The Speech America Needs to Hear
Ladies and Gentlemen, My Fellow Americans,
We’ve been along a perilous path for 30 years now. After the end of the first World War, our Nation entered a new period in history. Historians have dubbed it “The American Century.” Five generations of Americans survived the Great Depression, defeated the forces of fascism in the Second World War, created the most prosperous period ever experienced by any nation at any time in history, and held the forces of communism at bay until the final victory at the end of the 1980’s.
Ever since the Berlin Wall crumbled to dust on a cold night in 1989, a winter’s night warmed by the glow of freedom, our nation has been adrift. The fight against communism which had defined our purpose for 45 years was suddenly over, exposing for all our underlying tensions and divisions. That common foe had allowed us to paper over those divisions with a thin veneer of comity. But just as ripping a scab from an old wound will cause an infection to grow unabated, so too the collapse of the Soviet Union has caused the cultural divisions that have always been unique to us to rise anew.
I say these things not to fill with you a longing for the past or fear of the future. I do not believe the end of the American Century means the end of the American Experiment. I believe we have the ability to bind our differences in a more lasting, permanent way; a way that relies not as much on agreeing to disagree as discovering why our disagreements arose in the first place.
Let me highlight just one such example.
Whether we are a banker or truck driver, farmer or doctor, we all know, we all can sense that the modern marvels of technology are changing the nature of work. Whether your fingers are calloused from years of manual labor or manicured for life in an office, we all can see the ways in which we earn our livings have changed. More than that, we know these changes will not end, no matter what we might wish.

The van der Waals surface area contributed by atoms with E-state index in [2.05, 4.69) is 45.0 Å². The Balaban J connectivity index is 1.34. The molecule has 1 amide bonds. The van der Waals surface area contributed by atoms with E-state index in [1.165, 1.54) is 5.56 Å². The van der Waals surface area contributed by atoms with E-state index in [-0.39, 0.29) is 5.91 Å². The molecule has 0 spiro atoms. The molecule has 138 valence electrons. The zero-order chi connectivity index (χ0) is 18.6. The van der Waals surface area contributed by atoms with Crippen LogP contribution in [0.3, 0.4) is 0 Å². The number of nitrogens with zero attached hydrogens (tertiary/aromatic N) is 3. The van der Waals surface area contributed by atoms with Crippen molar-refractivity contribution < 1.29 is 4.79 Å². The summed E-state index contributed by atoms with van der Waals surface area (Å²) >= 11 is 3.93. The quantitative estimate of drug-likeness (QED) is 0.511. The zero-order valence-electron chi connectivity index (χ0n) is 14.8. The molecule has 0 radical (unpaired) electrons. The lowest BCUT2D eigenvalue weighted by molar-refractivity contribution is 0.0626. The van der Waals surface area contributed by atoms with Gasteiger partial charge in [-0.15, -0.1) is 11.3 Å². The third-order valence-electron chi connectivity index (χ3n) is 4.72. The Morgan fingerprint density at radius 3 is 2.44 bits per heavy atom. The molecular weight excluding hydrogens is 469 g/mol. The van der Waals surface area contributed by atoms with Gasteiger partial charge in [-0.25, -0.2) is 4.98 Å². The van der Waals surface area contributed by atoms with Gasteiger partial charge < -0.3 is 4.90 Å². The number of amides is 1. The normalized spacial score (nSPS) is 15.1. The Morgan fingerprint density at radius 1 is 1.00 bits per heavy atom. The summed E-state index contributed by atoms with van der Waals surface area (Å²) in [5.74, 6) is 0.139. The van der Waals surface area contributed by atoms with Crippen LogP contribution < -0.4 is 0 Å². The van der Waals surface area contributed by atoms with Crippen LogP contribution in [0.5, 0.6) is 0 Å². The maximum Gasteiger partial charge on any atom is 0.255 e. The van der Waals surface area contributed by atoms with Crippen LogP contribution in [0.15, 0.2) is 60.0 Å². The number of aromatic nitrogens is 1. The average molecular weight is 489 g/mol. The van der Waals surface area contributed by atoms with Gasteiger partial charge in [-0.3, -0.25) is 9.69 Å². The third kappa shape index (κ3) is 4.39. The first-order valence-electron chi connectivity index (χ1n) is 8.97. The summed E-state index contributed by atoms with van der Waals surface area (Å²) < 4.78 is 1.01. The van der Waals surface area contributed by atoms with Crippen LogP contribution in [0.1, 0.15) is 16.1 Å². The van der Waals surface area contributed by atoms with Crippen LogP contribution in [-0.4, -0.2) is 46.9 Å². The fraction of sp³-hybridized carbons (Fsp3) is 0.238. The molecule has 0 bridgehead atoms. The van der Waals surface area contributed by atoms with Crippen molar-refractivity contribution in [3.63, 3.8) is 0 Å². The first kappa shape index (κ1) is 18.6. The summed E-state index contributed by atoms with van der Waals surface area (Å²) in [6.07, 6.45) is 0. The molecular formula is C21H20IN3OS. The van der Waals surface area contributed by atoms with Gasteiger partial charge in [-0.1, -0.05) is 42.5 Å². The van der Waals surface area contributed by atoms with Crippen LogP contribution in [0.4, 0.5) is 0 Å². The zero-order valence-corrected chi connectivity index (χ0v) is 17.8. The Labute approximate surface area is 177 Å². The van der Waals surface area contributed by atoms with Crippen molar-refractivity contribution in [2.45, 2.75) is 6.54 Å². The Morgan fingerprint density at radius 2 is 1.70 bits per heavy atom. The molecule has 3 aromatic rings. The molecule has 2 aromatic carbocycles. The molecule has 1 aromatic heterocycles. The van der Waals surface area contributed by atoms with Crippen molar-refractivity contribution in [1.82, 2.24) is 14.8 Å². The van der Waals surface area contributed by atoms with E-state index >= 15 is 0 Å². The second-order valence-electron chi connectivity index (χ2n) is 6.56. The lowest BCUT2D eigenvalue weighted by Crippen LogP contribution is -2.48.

This is not the first time our nation has faced such a dramatic change in the very nature of what it means to work. At the dawn of the Industrial Age, we moved, often in fits and starts, from a society of farmers to one of factory labor. Some of the same challenges we faced then, we face today.
One of those challenges was immigration. The new, industrial America needed labor and we found it overseas. Many of us can trace our origins in the United States to the great wave of immigrants that crashed across our shores in the late 19th and early 20th centuries. As much as it might pain us to remember it, those immigrants – Italian, Irish, Poles, Croats, Hungarians, Germans and so forth – were not readily accepted into their new country. So it is today; we are not always welcoming to those who look to make their lives among us from foreign lands. Yet at the same time, much as we funneled those newcomers through inspection 150 years ago, we should reserve the right to do so today.
Likewise, another lesson we can learn from our forebears is also rooted in the Industrial Age. Prior to the need of an educated workforce to run the great machines that powered industry, most children finished school after 5th or 6th grade. Indeed, most high schools were privately funded and beyond the financial reach of those children’s parents. Yet, by the advent of the 1920’s, publicly funded high schools were the norm. By the 1960’s, the vast majority of American citizens were high school graduates and able to earn a solid living at a multitude of trades.
Now, we are told our children need more than a high school education can provide. We see our children graduating from college and working the sorts of jobs we might have expected to start with as a high school graduate a generation ago. But while we acknowledge with our minds that some post-secondary training is required in the new economy, our actions belie our words. We make entry difficult for all but the most affluent. Once our children are ensconced on a university campus, their heads are filled with values and ideas that most of us can barely identify, much less relate to.
I see some heads nodding out there. We know these are the problems. We may disagree on the solutions, but we can agree that these problems will not solve themselves.